A Belgian writer has admitted that she made up her best-selling "memoir" depicting how, as a Jewish child, she lived with a pack of wolves in the woods during the Holocaust, her lawyers said Friday. Misha Defonseca's book, Misha: A Memoire of the Holocaust Years, was translated into 18 languages and made into a feature film in France. Her two Brussels-based lawyers, siblings Nathalie and Marc Uyttendaele, said the author acknowledged her story was not autobiographical and that she did not trek 1,900 miles as a child across Europe with a pack of wolves in search of her deported parents during World War II.

 

"I ask forgiveness to all who felt betrayed," Defonseca said, according to a written statement the lawyers gave to The Associated Press. Defonseca, 71, now lives in Dudley, Mass. Her husband, Maurice, told The Boston Globe on Thursday that she would not comment. Defonseca wrote in her book that Nazis seized her parents when she was a child, forcing her to wander the forests and villages of Europe alone for four years. She claimed she found herself trapped in the Warsaw ghetto, killed a Nazi soldier in self-defense and was adopted by a pack of wolves that protected her.

 

In the statement, Defonseca acknowledged the story she wrote was a fantasy and that she never fled her home in Brussels during the war to find her parents. Defonseca says her real name is Monique De Wael and that her parents were arrested and killed by Nazis as Belgian resistance fighters, the statement said. "This story is mine. It is not actually reality, but my reality, my way of surviving," the statement said. "I ask forgiveness to all who felt betrayed. I beg you to put yourself in my place, of a 4-year-old girl who was very lost," the statement said.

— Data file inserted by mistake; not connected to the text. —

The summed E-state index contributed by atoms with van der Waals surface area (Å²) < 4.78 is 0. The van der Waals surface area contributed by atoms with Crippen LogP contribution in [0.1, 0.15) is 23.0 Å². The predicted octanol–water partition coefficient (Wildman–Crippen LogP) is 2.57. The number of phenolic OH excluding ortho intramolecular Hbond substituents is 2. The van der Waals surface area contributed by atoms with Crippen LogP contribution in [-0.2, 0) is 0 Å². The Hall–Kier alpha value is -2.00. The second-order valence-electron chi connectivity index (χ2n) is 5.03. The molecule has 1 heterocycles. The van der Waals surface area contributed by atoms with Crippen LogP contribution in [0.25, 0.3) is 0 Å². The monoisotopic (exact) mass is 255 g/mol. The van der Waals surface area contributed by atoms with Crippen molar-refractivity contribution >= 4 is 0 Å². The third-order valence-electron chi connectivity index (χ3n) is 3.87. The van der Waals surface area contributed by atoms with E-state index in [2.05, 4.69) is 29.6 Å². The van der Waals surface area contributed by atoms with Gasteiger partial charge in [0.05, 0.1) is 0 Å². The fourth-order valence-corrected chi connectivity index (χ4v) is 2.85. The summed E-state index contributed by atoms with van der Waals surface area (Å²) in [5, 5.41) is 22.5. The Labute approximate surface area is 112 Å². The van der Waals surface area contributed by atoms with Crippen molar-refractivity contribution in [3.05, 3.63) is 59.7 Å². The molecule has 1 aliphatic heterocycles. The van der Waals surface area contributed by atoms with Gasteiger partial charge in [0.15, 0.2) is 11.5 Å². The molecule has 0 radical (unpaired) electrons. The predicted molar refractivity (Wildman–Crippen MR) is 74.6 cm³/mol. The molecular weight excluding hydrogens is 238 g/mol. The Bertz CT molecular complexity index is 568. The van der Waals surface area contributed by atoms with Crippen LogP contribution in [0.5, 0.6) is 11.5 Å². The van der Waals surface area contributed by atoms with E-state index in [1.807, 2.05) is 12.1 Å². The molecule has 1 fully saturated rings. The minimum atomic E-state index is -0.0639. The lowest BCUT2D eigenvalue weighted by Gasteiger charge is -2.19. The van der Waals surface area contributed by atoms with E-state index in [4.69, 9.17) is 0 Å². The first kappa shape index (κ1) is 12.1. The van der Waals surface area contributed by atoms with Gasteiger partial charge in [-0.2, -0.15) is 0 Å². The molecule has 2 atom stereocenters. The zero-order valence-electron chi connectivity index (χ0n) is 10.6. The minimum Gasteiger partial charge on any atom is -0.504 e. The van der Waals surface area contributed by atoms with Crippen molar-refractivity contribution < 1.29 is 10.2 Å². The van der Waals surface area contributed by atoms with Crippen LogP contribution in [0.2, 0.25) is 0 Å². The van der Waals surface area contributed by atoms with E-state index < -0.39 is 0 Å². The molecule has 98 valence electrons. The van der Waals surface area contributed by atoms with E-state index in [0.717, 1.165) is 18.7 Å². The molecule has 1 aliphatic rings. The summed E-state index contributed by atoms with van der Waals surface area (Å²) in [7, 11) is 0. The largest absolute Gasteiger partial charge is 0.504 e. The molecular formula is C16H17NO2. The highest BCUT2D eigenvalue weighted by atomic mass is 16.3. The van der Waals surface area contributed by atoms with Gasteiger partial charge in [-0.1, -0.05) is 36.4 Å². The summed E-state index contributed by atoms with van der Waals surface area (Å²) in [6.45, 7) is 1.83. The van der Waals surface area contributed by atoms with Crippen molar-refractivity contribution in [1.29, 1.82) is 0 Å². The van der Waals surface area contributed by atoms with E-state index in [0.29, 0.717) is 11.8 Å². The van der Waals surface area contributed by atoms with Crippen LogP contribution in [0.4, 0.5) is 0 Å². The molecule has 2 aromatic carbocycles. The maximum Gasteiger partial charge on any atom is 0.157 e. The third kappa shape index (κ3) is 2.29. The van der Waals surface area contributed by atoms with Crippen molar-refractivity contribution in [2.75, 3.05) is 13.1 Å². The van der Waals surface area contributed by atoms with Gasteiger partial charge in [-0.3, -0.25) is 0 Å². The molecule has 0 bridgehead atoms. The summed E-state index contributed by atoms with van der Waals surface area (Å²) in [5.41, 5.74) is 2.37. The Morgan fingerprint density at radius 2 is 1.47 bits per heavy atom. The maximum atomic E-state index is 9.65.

The statement said her parents were arrested when she was 4 and she was taken care of by her grandfather and uncle. She said she was poorly treated by her adopted family, called a "daughter of a traitor" because of her parents' role in the resistance, which she said led her to "feel Jewish." She said there were moments when she "found it difficult to differentiate between what was real and what was part of my imagination."

 

Nathalie Uyttendaele said she and her brother contacted the author last weekend to show her material discovered by Belgian daily Le Soir, which questioned her story. "We gave her this information and it was very difficult. She was confronted with a reality that is different from what she has been living for 70 years," Nathalie Uyttendaele said.

 

Pressure on the author to defend the accuracy of her book had grown in recent weeks. "I'm not an expert on relations between humans and wolves but I am a specialist of the persecution of Jews and they (Defonseca's family) can't be found in the archives," Belgian historian Maxime Steinberg told RTL television. "The De Wael family is not Jewish nor were they registered as Jewish."

 

Defonseca had been asked to write the book by U.S. publisher Jane Daniel in the 1990s, after Daniel heard the writer tell the story in a Massachusetts synagogue. Daniel and Defonseca fell out over profits received from the best-selling book, which led to a lawsuit. In 2005, a Boston court ordered Daniel to pay Defonseca and her ghost writer Vera Lee $22.5 million. Lee, of Newton, Mass., said she was shocked to hear Defonseca made up the story. "She always maintained that this was truth as she recalled it, and I trusted that that was the case," Lee said. Defonseca's lawyers said Daniel has not yet paid the court-ordered sum.